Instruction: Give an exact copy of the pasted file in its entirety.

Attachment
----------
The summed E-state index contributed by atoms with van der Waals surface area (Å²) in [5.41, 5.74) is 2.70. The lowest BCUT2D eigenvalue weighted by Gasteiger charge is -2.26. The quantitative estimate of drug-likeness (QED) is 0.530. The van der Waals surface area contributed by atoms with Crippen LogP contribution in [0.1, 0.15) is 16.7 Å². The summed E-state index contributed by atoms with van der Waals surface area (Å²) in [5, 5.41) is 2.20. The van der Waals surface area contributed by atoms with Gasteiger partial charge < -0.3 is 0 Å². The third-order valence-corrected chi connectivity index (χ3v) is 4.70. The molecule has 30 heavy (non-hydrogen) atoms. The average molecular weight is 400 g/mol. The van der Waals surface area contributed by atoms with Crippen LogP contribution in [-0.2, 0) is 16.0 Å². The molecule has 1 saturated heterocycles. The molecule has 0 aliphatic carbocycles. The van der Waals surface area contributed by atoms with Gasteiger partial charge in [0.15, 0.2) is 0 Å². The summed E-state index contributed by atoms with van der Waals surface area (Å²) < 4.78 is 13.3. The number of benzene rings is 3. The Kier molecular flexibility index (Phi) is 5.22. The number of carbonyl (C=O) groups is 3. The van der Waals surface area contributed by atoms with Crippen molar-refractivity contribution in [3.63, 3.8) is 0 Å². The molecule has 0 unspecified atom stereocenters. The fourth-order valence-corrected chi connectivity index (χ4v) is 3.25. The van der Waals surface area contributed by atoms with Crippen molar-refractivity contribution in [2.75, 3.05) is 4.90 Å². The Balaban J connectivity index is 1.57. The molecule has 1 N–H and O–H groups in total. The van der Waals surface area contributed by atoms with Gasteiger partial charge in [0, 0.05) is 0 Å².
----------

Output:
The summed E-state index contributed by atoms with van der Waals surface area (Å²) in [5.41, 5.74) is 2.70. The lowest BCUT2D eigenvalue weighted by Gasteiger charge is -2.26. The quantitative estimate of drug-likeness (QED) is 0.530. The van der Waals surface area contributed by atoms with Crippen LogP contribution in [0.1, 0.15) is 16.7 Å². The summed E-state index contributed by atoms with van der Waals surface area (Å²) in [5, 5.41) is 2.20. The van der Waals surface area contributed by atoms with Gasteiger partial charge < -0.3 is 0 Å². The third-order valence-corrected chi connectivity index (χ3v) is 4.70. The molecule has 30 heavy (non-hydrogen) atoms. The average molecular weight is 400 g/mol. The van der Waals surface area contributed by atoms with Crippen LogP contribution in [-0.2, 0) is 16.0 Å². The molecule has 1 saturated heterocycles. The molecule has 0 aliphatic carbocycles. The van der Waals surface area contributed by atoms with Gasteiger partial charge in [0.15, 0.2) is 0 Å². The summed E-state index contributed by atoms with van der Waals surface area (Å²) < 4.78 is 13.3. The number of benzene rings is 3. The Kier molecular flexibility index (Phi) is 5.22. The number of carbonyl (C=O) groups is 3. The van der Waals surface area contributed by atoms with Crippen molar-refractivity contribution in [3.63, 3.8) is 0 Å². The molecule has 0 unspecified atom stereocenters. The fourth-order valence-corrected chi connectivity index (χ4v) is 3.25. The van der Waals surface area contributed by atoms with Crippen molar-refractivity contribution in [2.75, 3.05) is 4.90 Å². The Balaban J connectivity index is 1.57. The molecule has 1 N–H and O–H groups in total. The van der Waals surface area contributed by atoms with Gasteiger partial charge in [0, 0.05) is 0 Å².